Actually this method is the easiest way to draw just about anything...
It can be summed up into one word - 'KISS', or rather an acronym the navy came up with back in the 60's that stands for 'keep it simple, stupid'.
The theory behind it is that a simple plan usually works out better than a complicated one.
And for some reason, eyes are really complicated to draw. Yes, they should be simple. But they're not. If they were, the eyes we drew wouldn't look like almonds...
Oh yeah, I'm as guilty of almond eyes as anyone. Check out these lovely head drawings I did, back before I knew how to draw them properly.
There's a lot wrong with them. But almonds for eyes? Not a good look.
So I'm going to show you the stupid simple method I've developed for drawing eyes, which I demonstrate step by step in my Heads & Faces Workshop (which you can get immediate access to right now through the How to Draw Comics Academy).
This should work for just about anyone, so get out your sketchbook and lets have a crack at it!
Step 1: Draw Basic Shapes For The Eye Opening And Eyebrow
We'll start out with a very basic shape for the eye and brow. So basic anyone could draw them. Seriously. I bet you won't even break a sweat.
Notice that these shapes each have only four corners. That's right, they're basically rectangles... rectangles that have been pushed out of shape.
The eye is a parallelogram and the eye brow, a trapezoid (but don't let those fancy shape names intimidate you).
Practice drawing these shapes a few times and once you feel like you've got a handle on them, move onto step 2.
Step 2: Sketch In The Shape of The Eyelashes
Now we'll add in a slightly more complicated, but still simple shape for the eyelashes.
This shape can be tricky to capture - but if we look at it closely, it's actually pretty easy to draw.
We've got an eye lash 'parallelogram' (aka slanted box) running along the top of the eye, another running along the outer eye, and one running along the bottom.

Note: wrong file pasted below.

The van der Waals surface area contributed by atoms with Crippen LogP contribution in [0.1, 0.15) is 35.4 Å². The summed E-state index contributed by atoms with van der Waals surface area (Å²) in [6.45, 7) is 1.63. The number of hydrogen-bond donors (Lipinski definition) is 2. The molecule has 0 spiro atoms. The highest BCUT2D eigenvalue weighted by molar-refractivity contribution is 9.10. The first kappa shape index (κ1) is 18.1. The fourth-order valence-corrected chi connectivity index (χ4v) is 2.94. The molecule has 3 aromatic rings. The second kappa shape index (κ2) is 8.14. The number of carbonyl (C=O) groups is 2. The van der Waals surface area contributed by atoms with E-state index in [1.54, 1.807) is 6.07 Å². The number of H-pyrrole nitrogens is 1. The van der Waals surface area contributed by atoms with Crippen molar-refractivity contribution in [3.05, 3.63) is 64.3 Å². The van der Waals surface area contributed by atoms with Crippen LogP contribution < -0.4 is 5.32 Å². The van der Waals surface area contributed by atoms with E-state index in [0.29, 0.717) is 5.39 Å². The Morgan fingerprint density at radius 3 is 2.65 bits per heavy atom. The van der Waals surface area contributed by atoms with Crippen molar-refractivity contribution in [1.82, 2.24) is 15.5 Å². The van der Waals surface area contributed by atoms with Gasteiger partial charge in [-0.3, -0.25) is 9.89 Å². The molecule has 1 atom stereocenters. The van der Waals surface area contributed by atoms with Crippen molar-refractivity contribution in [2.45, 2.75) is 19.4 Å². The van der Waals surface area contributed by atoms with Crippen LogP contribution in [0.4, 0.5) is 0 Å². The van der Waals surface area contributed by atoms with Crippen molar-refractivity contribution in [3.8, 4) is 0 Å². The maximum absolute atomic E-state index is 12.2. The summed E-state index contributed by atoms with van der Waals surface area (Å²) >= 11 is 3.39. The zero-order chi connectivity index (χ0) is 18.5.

So really we've got a four sided eye lash shape running along each edge of the eye opening.
As for the eyebrow... well it pretty much stays the same except for one small tweak. Place an extra corner at the center of the bottom edge and drop it, just a bit.
That's it. Eye shape customizations completed. Lets move onto step 3.
Step 3: Draw the Pupil, Iris And Eyebrow Rendering
Add a pupil and an iris to the eye opening - along with a light reflection to create a shiny, wet appearance.
Things to look out for where drawing the pupil and iris - don't draw them right in the middle of the eye, instead place them closer to the top. The reason for this is because the top eyelid partially covers the upper eye.
Next, fill in the eyelashes with black, and add some extra strands to suggest a more hair-like appearance!
The trickiest part here is probably rendering the eyebrow hair. Some of the strands will sit closely together, while others are spread apart - but all should follow the direction of the eye brow's hair flow.
WARNING: avoid any uniform lines that are evenly spaced when it comes to drawing in those eyebrow furs! All hair should have a certain randomness to it, to capture a natural looking aesthetic.
Finely, describe the surrounding eye anatomy, such as the eye lids and socket with a few contours and some subtle rendering.
The process is simple, but as always, practice it a few times to really master it.
Believe or not the other facial features, nose, mouth, ears, can also be drawn using a simple, easy to follow method as well - regardless of the view you're drawing them on.
And I cover all that and more in The Heads & Faces Workshop - and you'll get access to all the lessons inside this workshop when you join the How to Draw Comics Academy today. Click here now to find out more.
I hope you got loads of value out of this drawing tutorial and that you'll put it to good use! Until next time, keep drawing.
Tutorial by Clayton Barton